(Image courtesy of Lilu)
Three-year-old startup Lilu is finally ready to roll out its flagship product, the hands-free pumping bra with automated breast massage.
The company, which Adriana Vazquez started while finishing her master’s thesis at the University of Pennsylvania, has spent the last few years hiring some team members, raising money and perfecting the mechanics behind its massage pumping feature.
Lilu was one of Technical.ly’s 2019 realLIST companies, and when we checked in last month, Vazquez said the company was on the verge of being able to ship pre-ordered products. The team now says it finally has enough inventory to ship regular orders.
“It’s been quite a roller coaster to get to this point,” she told Technical.ly this week.
Vazquez has a software and product development background but hadn’t worked with the manufacturing side of a business until Lilu. She began building a team with cofounder and CTO Sujay Suresh Kumar after the pair met at a lab at Penn.
Vasquez said there were multiple women around her — professors, friends, colleagues— who were having children and expressing that the breastfeeding process was much harder than they anticipated.
“Over and over I would hear how difficult breast feeding was, how unprepared they felt, how guilty they felt,” she said. “I was really surprised at the state of technology around it. We want to assure women that the problem isn’t their bodies, it’s the technology.”
The Lilu product mimics the hand motions recommended by lactation experts, and allows for hands-free pumping “while still receiving the benefits of breast compression,” the company says. It can be worn alone or clipped to a nursing bra.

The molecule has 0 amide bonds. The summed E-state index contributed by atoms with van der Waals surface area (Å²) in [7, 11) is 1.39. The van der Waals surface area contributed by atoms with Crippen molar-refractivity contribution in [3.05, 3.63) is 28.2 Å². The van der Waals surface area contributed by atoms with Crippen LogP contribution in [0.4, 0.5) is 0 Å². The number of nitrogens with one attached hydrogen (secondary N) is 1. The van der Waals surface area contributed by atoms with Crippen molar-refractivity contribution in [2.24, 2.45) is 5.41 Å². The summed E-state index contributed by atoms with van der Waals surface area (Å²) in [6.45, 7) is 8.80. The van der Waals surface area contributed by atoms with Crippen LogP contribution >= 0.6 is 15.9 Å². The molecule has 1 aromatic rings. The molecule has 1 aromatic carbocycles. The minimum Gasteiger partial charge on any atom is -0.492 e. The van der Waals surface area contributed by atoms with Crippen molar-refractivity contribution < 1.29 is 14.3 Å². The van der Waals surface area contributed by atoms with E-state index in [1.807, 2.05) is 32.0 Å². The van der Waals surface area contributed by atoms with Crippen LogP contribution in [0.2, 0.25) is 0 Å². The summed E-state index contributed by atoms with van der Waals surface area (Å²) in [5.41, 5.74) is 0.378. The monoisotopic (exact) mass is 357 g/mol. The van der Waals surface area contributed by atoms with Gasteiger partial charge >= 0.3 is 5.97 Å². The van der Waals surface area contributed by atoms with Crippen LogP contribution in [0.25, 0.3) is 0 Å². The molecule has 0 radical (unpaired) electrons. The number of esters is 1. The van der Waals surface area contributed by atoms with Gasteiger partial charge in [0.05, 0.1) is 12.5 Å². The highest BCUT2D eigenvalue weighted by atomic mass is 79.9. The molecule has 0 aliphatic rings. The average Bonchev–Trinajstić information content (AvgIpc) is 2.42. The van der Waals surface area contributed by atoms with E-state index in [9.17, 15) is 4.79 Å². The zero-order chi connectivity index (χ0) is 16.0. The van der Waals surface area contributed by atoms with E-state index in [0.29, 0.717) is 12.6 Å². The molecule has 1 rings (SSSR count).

The team surpassed its $30,000 goal on Kickstarter this past spring and recently shipped the 130 or so bras that were ordered through that site. Regular orders are now available through Lilu’s site.
Over the years, it’s raked in funding and won some serious competitions:
- Elite San Francisco accelerator Y Combinator gave the team a remote spot in their fellowship program, which offers guidance and mentorship to young startups for three months.
- The National Science Foundation provided the team with a coveted $50,000 grant to develop their technology.
- The company was among Dreamit Health’s fall 2016 companies, being one of the two companies in the cohort staying in Philly for the program.
- The Penn Wharton Innovation Fund kicked in $10,000 to back the design process.
- The team took home $50,000 at Penn’s iDesign competition.
Vasquez said the five-person Lilu team is split between Philly, New York, the West Coast and sometimes China. They’re constantly talking over Slack and Zoom and aim to meet in person every few weeks.
“It’s been really good for us,” Vasquez said. “We’ve learned to be really efficient.”
As the team prepares to regularly take orders and ship its product, Vasquez said there’s still a lot to learn, although a lot of the hard work has already been put in. The team has a good relationship with its manufacturer, but there will still be a learning curve as they scale up production.
“The reality is that we’ve seen other hardware companies go on backorder,” she said. “But that’s a good problem to have.”
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